—People with hypertension and diabetes have more trouble.
—There’s a problem with clotting and we’re seeing lots of strokes and blood clots and clots in weird places (even toes).
—There’s a problem with kidney failure (and access to dialysis).
—There’s a problem with people being so weak and debilitated after their hospitalizations that they can’t go home, so now we’re working hard on creating safe places for them to go.
Lessons from the ER, where people can get so sick so quick:
—Bring your papers with you.
—Bring your list of emergency contacts, your advance directives, your health care proxies.
If you can’t breathe, you can’t talk.
You can’t have any visitors, so no one can speak for you.
—IT MUST BE WRITTEN DOWN.
Write it down:
—Do you want CPR (almost no one with Covid has survived after CPR)?
—Do you want a ventilator (a machine breathing for you, possibly for weeks, during which you are paralyzed and sedated, with a recovery rate somewhere between 20 and 60% depending on your baseline health and age)?
—If you are getting sicker, would you want to be enrolled in a clinical trial?
—Do you want dialysis?
Freaking out/need help with this?
—Google “Advance Care Directives and Covid-19”
Just please, please, go have these difficult conversations with your elders and your kids because those written words can speak for you and give you the death — or the life — you choose.
As to the antibody testing that everybody’s crowing about, know this: the FDA let everybody and their grandmother make a test (I think there’s like 90 out there) and so far they’ve only vetted four of them. Some of these tests are probably okay, some are definitely bad, and some are a scam.
Bottom line: does a positive antibody test from most places mean you had Covid-19 and won’t get it again? The answer is currently no, the test could well be meaningless; we don’t have the science to say that. The science will come; the science is moving faster than it ever has in history. But first we need data and we don’t have it yet.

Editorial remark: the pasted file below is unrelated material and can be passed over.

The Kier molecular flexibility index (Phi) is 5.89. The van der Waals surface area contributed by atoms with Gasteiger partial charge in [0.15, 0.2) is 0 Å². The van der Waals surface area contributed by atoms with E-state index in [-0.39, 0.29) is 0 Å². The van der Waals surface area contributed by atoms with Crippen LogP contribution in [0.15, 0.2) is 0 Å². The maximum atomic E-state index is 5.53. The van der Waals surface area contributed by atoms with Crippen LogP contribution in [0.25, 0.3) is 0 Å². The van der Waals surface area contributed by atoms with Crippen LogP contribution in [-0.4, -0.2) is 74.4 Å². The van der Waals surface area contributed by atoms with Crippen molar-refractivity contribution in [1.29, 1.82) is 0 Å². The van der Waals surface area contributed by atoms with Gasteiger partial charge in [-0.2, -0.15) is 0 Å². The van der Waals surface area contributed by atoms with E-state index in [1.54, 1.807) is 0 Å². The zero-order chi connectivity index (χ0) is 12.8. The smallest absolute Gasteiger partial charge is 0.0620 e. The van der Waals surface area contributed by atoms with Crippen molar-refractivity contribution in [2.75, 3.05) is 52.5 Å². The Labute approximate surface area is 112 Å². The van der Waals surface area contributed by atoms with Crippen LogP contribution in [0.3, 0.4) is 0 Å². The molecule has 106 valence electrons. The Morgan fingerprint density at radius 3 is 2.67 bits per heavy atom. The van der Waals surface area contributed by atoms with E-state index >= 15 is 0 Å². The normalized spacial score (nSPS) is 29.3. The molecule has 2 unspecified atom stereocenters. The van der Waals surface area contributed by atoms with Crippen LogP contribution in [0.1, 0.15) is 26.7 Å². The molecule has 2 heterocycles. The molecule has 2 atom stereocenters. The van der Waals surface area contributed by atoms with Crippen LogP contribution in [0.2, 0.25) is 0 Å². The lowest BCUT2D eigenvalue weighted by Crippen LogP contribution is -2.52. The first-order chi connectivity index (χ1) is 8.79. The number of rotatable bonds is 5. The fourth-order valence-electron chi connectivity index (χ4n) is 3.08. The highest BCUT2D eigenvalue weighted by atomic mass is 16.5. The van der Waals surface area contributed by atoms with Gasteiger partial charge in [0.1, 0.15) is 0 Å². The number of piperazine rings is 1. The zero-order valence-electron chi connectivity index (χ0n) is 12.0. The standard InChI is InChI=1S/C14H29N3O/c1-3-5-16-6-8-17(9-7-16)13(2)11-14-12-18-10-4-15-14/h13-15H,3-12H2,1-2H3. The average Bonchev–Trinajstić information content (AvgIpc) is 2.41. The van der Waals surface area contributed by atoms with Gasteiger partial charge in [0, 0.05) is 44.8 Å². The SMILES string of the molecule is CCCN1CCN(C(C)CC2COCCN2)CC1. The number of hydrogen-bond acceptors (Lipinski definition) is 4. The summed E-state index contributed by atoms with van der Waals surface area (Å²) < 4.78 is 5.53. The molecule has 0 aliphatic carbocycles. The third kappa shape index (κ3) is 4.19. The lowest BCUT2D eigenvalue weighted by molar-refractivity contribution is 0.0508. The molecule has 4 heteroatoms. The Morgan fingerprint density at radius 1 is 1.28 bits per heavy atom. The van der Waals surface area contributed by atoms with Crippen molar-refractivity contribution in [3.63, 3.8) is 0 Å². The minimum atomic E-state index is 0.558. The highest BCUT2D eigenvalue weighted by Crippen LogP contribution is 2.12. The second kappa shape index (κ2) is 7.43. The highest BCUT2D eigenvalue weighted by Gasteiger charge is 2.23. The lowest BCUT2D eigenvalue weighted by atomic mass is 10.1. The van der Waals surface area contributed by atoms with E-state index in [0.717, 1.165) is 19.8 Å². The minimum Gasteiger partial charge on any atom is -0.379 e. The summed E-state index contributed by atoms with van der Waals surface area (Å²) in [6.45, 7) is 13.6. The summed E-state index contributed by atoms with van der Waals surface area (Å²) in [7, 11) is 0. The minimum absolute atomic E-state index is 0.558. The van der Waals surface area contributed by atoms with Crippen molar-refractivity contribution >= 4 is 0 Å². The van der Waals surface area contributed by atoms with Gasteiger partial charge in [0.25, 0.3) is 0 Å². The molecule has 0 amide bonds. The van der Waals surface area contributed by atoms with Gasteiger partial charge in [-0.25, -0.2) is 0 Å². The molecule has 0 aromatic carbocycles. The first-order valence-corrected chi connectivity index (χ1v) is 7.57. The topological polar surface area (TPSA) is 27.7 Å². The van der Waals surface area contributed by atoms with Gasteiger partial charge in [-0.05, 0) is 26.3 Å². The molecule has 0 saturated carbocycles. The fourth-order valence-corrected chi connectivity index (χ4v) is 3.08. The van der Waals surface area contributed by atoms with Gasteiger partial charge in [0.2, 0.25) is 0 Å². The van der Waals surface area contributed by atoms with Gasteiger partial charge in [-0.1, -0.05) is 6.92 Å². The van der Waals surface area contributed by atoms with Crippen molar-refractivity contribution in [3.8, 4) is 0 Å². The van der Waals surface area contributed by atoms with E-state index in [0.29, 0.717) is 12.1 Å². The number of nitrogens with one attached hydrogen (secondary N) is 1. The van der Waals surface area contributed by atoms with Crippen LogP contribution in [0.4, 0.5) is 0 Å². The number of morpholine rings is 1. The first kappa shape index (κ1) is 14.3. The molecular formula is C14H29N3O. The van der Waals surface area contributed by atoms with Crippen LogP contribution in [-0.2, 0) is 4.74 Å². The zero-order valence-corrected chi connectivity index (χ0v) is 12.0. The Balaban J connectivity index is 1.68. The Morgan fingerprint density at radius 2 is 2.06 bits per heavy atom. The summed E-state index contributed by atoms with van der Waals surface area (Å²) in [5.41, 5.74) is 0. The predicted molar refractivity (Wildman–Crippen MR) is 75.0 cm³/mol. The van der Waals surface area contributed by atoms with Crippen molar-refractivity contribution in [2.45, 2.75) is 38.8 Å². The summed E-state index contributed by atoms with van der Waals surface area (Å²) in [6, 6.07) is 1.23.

And as to When Will It End: nobody knows, nobody can predict, we need more data: we need to see how long it takes us to get out of this dang circular garage.
All we know is that releasing us (and our health care workers) from our current bindings can maybe possibly be done safely when based on data (when cases are down, when testing is up, when PPE is everywhere (eg when nobody is wearing scuba goggles or garbage bags), when ICUs can be re-staffed and re-supplied for the inevitable rise in cases.
But a state or city that does so without data has the potential to become a Living/Dying Case Study that will be published in medical journals for us to learn from at potentially horrible cost. My heart goes out to all.
One last note because I so love — so deeply love — the triumph of the human spirit at all times but especially now (also why I love memes): many of our hospitals throughout Massachusetts have begun to play music over the loudspeaker on the ecstatically happy occasions when a recovered Covid-positive patient is wheeled to the hospital lobby for discharge.
BMC and UMass have played Journey’s “Don’t Stop Believing” while Lowell General plays Aaron Copland’s “Fanfare for the Common Man.” The theme from Rocky is played at Baystate. Emerson and Melrose are playing “Happy” by Pharrell Williams. One hospital plays “Here Comes the Sun” and one is thinking about “Man in Motion” from St Elmo’s Fire (“I can see a new horizon underneath a blazing sky…gonna be a man of motion, all I need is these pair of wheels.”) One is (horrifyingly) playing Chumbawamba’s “Tubthumping” because, as one of my doc friends said, “simply working in healthcare during the pandemic is not torture enough” LOL. Sturdy is playing “Ain’t No Mountain High Enough.” Tufts has played “Beautiful Day” and their YouTube video showing some of their first discharged patients will bring tears to your eyes and more than anything will make you happy you can breathe.
Needing a playlist to get through your physically distanced days? Well, here ya go. Except for Tubthumping.